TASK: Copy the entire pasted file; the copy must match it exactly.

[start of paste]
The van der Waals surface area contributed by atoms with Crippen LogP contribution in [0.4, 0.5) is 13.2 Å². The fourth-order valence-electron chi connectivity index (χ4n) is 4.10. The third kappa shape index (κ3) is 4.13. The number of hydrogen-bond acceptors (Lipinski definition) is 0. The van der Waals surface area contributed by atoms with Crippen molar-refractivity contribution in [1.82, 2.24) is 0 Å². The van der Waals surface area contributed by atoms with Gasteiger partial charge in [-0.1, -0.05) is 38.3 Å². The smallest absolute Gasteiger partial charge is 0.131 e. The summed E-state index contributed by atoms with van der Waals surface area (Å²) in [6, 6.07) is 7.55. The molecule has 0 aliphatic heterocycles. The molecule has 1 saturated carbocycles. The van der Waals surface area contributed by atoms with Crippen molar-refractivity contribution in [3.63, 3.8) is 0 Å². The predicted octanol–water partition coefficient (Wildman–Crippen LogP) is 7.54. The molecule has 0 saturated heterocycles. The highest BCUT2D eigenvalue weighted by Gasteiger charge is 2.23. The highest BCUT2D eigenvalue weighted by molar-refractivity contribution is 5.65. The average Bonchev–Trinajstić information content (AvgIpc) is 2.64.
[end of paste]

The van der Waals surface area contributed by atoms with Crippen LogP contribution in [0.4, 0.5) is 13.2 Å². The fourth-order valence-electron chi connectivity index (χ4n) is 4.10. The third kappa shape index (κ3) is 4.13. The number of hydrogen-bond acceptors (Lipinski definition) is 0. The van der Waals surface area contributed by atoms with Crippen molar-refractivity contribution in [1.82, 2.24) is 0 Å². The van der Waals surface area contributed by atoms with Gasteiger partial charge in [-0.1, -0.05) is 38.3 Å². The smallest absolute Gasteiger partial charge is 0.131 e. The summed E-state index contributed by atoms with van der Waals surface area (Å²) in [6, 6.07) is 7.55. The molecule has 0 aliphatic heterocycles. The molecule has 1 saturated carbocycles. The van der Waals surface area contributed by atoms with Crippen molar-refractivity contribution in [3.63, 3.8) is 0 Å². The predicted octanol–water partition coefficient (Wildman–Crippen LogP) is 7.54. The molecule has 0 saturated heterocycles. The highest BCUT2D eigenvalue weighted by Gasteiger charge is 2.23. The highest BCUT2D eigenvalue weighted by molar-refractivity contribution is 5.65. The average Bonchev–Trinajstić information content (AvgIpc) is 2.64.